If the flag fell because its bearer was wounded or killed, it was incumbent upon a color guard member to pick it up and carry on. In the thick musket and cannon smoke (smokeless powder wasn’t invented until after the Civil War) of the battlefield, and the noise and confusion that were commonplace, flags were vital to helping soldiers know their regiment’s location. Also, flag bearers rallied units that had lost cohesion in battle.

Whether regimental or National colors, flags were often presented to the troops by groups of patriotic local women that had sewn them. Regardless of the type of flag in question, units had “battle honors,” a record of the engagements in which they participated, added to the stripes by professional sign painters.

Honors might also be featured on regimental flags. Not every unit possessed a regimental, which carried the state emblem and motto. In the Seventh Michigan’s case, the regimental flag also bore the phrase “The Forlorn Hope of Fredricksburg.” This commemorates the events of December 11, 1862 when the Seventh led an amphibious crossing of the Rappahannock River. It was intended to drive out Confederate sharpshooters posted on the other river bank, who were killing Federal troops.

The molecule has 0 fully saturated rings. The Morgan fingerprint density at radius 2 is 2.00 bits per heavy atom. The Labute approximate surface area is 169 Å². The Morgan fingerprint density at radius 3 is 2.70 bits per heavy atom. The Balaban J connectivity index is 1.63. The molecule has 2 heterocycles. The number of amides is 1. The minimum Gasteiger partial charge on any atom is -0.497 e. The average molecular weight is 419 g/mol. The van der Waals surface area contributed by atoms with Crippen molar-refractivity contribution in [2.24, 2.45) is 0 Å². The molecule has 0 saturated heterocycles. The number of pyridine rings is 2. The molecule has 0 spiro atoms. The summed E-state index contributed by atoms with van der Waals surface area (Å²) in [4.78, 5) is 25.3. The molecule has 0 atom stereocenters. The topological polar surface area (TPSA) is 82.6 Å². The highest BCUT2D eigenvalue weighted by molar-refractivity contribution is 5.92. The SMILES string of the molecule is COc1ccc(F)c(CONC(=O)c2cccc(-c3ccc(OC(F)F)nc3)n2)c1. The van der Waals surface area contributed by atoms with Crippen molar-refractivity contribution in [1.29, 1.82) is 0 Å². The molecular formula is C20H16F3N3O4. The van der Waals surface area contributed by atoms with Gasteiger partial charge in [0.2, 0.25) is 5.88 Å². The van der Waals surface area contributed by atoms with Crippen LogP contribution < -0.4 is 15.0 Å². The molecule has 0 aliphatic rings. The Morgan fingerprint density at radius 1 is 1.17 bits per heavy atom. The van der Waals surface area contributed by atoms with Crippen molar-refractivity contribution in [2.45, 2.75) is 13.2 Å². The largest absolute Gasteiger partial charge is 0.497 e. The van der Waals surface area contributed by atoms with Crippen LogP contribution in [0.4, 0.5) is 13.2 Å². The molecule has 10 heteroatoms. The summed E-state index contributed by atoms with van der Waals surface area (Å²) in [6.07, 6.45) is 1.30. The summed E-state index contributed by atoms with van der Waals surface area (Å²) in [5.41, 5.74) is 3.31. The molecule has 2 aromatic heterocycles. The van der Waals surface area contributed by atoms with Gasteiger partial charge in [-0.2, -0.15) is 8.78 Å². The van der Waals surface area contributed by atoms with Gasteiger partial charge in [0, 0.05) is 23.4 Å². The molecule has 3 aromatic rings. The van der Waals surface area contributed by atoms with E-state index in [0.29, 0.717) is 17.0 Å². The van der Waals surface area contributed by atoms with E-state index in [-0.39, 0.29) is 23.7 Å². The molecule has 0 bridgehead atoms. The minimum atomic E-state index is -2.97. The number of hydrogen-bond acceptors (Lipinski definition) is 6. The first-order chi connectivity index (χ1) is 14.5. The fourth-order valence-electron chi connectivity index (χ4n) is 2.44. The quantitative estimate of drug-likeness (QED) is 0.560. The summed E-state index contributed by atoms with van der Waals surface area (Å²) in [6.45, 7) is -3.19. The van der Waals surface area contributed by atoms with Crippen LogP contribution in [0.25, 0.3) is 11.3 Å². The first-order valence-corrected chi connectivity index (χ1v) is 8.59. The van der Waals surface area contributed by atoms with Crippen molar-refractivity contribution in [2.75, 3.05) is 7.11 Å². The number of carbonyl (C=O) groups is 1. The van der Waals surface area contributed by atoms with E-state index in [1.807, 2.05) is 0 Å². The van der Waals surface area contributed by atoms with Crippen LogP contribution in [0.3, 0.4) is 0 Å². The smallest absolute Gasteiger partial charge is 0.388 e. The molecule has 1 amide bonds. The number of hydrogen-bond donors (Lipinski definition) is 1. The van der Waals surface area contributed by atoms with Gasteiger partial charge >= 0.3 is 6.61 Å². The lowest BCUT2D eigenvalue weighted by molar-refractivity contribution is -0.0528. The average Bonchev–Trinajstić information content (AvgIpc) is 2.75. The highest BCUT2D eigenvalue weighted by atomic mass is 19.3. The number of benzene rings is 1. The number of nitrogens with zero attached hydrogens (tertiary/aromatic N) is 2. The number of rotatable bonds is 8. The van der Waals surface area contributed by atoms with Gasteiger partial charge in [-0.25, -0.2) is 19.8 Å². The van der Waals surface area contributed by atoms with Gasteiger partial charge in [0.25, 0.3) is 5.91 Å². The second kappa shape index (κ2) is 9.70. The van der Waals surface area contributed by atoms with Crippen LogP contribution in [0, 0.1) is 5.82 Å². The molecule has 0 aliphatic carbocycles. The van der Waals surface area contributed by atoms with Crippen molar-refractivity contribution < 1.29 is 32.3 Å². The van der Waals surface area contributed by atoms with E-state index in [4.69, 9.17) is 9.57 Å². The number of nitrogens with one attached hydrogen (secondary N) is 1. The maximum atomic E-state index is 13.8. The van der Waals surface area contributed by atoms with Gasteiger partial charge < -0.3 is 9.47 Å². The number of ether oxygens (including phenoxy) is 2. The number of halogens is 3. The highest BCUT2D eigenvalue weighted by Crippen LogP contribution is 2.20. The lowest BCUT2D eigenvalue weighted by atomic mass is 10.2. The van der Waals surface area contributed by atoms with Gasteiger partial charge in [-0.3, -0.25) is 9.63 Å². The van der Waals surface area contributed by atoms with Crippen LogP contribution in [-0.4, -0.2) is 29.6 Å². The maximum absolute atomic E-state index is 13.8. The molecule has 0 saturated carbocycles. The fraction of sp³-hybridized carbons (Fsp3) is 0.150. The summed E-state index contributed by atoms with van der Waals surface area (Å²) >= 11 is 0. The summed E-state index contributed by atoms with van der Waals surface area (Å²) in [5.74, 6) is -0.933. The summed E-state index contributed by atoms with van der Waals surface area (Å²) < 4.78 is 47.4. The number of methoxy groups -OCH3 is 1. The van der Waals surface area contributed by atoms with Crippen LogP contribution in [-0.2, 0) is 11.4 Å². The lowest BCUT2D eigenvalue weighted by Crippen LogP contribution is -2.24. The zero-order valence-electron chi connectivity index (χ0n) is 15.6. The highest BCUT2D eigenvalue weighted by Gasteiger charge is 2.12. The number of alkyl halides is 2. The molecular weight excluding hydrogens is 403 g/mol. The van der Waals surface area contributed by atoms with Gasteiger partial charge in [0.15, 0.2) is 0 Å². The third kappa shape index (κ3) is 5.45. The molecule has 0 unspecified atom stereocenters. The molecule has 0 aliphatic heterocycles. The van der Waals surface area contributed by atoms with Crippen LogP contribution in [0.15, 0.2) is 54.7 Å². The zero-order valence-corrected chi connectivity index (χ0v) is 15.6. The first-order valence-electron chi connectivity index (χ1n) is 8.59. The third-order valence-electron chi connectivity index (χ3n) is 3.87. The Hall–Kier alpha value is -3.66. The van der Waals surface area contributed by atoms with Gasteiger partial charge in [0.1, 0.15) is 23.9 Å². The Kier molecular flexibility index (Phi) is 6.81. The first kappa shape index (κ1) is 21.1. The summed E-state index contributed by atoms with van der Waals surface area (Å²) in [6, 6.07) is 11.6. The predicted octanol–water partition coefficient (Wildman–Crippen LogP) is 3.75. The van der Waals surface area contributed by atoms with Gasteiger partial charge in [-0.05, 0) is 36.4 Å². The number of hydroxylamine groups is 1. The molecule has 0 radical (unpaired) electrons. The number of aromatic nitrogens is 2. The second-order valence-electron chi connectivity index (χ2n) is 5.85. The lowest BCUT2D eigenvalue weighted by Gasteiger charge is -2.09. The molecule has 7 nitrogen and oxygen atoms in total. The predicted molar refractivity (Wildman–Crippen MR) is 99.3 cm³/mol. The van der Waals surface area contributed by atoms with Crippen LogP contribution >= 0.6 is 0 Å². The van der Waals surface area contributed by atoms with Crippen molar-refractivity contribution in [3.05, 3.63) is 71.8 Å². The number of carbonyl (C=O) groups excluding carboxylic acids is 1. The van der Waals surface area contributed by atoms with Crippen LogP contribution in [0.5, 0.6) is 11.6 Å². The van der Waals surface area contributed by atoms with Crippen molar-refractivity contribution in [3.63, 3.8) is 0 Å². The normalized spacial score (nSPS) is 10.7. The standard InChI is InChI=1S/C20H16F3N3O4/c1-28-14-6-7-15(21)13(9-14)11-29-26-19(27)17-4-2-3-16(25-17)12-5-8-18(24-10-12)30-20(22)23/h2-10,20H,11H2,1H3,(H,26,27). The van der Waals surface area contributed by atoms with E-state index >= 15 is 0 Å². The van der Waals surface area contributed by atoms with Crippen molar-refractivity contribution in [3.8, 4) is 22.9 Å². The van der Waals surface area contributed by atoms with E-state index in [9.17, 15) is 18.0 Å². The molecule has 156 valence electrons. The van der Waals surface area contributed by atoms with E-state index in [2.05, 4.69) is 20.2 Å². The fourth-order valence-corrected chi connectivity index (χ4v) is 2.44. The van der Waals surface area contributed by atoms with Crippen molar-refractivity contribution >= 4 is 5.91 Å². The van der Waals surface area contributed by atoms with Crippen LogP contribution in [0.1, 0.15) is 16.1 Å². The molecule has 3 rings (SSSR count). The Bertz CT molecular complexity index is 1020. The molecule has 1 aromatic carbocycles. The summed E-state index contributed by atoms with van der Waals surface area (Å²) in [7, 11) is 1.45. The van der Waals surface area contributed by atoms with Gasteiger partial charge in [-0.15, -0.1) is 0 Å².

Here ends my narrative concerning this topic. I hope you found it of interest!


Re-modeling 3.0 – Part 4

At last work on the Citroen 11CV that’s to be the focus of my third diorama is done. You’ll notice that the automobile’s roof sports an almost finished Tricolor. It was common for Resistance fighters to paint the national flag on the roofs of captured German vehicles, in hopes that their comrades would refrain from firing on them. (In time the reason why the Tricolor is incomplete will become apparent.)

Here’s a view from the opposite side. Note that both doors are open; the model came with driver and front passenger doors that could be displayed open or closed. I also chose to cut away the driver’s side rear door (a laborious task), in order to further customize the vehicle for the diorama’s scene.

Finally, this view shows markings that Resistance fighters typically applied to their vehicles. On this picture you can see how I have dirtied up the windows and windscreen. To achieve this effect, I lightly sanded the “glass,” after which I applied a wash of powdered acrylic, simulating dust.